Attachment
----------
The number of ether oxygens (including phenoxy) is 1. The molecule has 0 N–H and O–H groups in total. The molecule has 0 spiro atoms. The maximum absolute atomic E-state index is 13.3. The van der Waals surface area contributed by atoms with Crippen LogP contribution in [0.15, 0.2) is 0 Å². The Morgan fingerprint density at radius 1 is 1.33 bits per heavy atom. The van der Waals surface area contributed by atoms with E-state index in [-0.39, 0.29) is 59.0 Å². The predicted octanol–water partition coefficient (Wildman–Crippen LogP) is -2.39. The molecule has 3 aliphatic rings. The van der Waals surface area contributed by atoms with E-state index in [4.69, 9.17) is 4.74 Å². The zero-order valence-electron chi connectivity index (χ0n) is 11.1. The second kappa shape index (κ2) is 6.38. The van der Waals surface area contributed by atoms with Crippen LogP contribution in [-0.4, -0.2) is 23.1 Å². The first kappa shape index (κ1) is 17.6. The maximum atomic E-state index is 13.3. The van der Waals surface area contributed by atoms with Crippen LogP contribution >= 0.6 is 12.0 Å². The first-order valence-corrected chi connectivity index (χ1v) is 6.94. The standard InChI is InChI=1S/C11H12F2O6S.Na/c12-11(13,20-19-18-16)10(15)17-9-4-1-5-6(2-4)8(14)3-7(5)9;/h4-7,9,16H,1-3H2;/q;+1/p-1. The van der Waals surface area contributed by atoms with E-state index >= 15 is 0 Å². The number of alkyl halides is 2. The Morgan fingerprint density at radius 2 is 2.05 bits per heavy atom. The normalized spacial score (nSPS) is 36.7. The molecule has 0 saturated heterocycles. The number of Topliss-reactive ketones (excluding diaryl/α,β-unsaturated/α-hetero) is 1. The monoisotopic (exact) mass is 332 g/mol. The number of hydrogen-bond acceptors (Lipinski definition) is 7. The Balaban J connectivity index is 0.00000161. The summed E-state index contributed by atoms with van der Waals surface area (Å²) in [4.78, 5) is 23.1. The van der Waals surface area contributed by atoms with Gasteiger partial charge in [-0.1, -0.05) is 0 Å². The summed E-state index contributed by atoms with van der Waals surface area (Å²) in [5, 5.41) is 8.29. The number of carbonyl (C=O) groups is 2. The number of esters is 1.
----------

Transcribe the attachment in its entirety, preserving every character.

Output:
The number of ether oxygens (including phenoxy) is 1. The molecule has 0 N–H and O–H groups in total. The molecule has 0 spiro atoms. The maximum absolute atomic E-state index is 13.3. The van der Waals surface area contributed by atoms with Crippen LogP contribution in [0.15, 0.2) is 0 Å². The Morgan fingerprint density at radius 1 is 1.33 bits per heavy atom. The van der Waals surface area contributed by atoms with E-state index in [-0.39, 0.29) is 59.0 Å². The predicted octanol–water partition coefficient (Wildman–Crippen LogP) is -2.39. The molecule has 3 aliphatic rings. The van der Waals surface area contributed by atoms with E-state index in [4.69, 9.17) is 4.74 Å². The zero-order valence-electron chi connectivity index (χ0n) is 11.1. The second kappa shape index (κ2) is 6.38. The van der Waals surface area contributed by atoms with Crippen LogP contribution in [-0.4, -0.2) is 23.1 Å². The first kappa shape index (κ1) is 17.6. The maximum atomic E-state index is 13.3. The van der Waals surface area contributed by atoms with Crippen LogP contribution >= 0.6 is 12.0 Å². The first-order valence-corrected chi connectivity index (χ1v) is 6.94. The standard InChI is InChI=1S/C11H12F2O6S.Na/c12-11(13,20-19-18-16)10(15)17-9-4-1-5-6(2-4)8(14)3-7(5)9;/h4-7,9,16H,1-3H2;/q;+1/p-1. The van der Waals surface area contributed by atoms with E-state index >= 15 is 0 Å². The number of alkyl halides is 2. The Morgan fingerprint density at radius 2 is 2.05 bits per heavy atom. The normalized spacial score (nSPS) is 36.7. The molecule has 0 saturated heterocycles. The number of Topliss-reactive ketones (excluding diaryl/α,β-unsaturated/α-hetero) is 1. The monoisotopic (exact) mass is 332 g/mol. The number of hydrogen-bond acceptors (Lipinski definition) is 7. The Balaban J connectivity index is 0.00000161. The summed E-state index contributed by atoms with van der Waals surface area (Å²) in [4.78, 5) is 23.1. The van der Waals surface area contributed by atoms with Gasteiger partial charge in [-0.1, -0.05) is 0 Å². The summed E-state index contributed by atoms with van der Waals surface area (Å²) in [5, 5.41) is 8.29. The number of carbonyl (C=O) groups is 2. The number of esters is 1.